The Habitat Walk around Lake Padden invites visitors to learn about native plants, healthy wildlife habitats and landscaping for wildlife. There are 5 Interpretive Sites around the Lake.
A wonderful variety of native plants abound along the trail at Lake Padden Park. Native plants are those species that occur, or historically occurred, within the state boundaries before European contact based on available scientific and historical documentation.
Unfortunately, non-native invasive plants also flourish along the trail. While non-native invasive plants may provide food and shelter for birds and other wildlife, these plants are dangerous because of their tendency to overtake other vegetation, thereby decreasing biodiversity in the environment. Himalayan Blackberry (PDF) and Stinky Bob (PDF) are particular threats in Northwest Washington.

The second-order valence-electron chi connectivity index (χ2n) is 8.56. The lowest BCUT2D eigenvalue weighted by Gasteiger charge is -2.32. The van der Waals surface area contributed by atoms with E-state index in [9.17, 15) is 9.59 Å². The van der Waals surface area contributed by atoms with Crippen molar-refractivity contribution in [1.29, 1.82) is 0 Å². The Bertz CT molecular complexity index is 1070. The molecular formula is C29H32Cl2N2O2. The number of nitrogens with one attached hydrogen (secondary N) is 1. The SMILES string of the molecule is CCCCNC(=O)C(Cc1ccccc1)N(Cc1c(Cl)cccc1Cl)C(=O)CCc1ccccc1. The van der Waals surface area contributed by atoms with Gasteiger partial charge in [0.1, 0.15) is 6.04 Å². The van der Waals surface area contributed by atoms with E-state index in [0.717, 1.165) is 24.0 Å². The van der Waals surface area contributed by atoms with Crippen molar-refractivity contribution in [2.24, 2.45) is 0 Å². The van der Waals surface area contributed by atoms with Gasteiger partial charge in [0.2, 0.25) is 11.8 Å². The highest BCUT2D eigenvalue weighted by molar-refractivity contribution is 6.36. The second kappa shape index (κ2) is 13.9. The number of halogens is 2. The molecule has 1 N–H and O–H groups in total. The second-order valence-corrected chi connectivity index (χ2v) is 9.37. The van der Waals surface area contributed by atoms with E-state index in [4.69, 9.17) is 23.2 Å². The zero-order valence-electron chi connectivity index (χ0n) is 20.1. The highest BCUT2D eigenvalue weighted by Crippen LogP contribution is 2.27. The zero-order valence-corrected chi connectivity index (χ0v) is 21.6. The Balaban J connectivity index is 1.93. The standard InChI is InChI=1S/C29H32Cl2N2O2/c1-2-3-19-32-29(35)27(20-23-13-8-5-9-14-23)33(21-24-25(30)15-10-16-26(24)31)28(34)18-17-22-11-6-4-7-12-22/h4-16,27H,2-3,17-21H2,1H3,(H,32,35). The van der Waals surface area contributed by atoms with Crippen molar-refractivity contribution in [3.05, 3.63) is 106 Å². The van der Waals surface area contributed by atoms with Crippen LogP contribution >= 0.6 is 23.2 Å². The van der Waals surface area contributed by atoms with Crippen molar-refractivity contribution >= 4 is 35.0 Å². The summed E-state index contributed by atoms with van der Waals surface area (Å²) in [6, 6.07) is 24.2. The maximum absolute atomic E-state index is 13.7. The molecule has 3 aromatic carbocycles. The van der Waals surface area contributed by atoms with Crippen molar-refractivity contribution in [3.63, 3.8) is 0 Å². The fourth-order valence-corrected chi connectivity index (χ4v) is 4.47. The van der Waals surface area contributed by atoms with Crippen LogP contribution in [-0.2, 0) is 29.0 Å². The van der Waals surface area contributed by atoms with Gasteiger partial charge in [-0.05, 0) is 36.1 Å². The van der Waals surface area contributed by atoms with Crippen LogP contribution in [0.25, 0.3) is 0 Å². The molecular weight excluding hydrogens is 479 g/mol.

Healthy wildlife habitats provide food sources, water sources, places for cover, and places to raise young. You can create wildlife habitats in your own yard by providing for these basic wildlife needs by planting native plants and shrubs and adding water to the landscape.
Visit the Lake Padden Habitat Walk throughout the year to experience the seasonal changes of native plants and wildlife. Please stay on the trail to keep this wildlife habitat healthy.
Habitat Walk at Lake Padden is a creation by five Master Gardeners who volunteered their time and talents to benefit Lake Padden: Text by David Hardman, Bernadette Prinster, Barbara Schickler, Stephanie Salzman; Photography by Ken Salzman.
See the City's webpage on Landscaping for Wildlife for more information about using native plants in your landscape, its benefits for wildlife and how this practice makes gardening easier and more sustainable.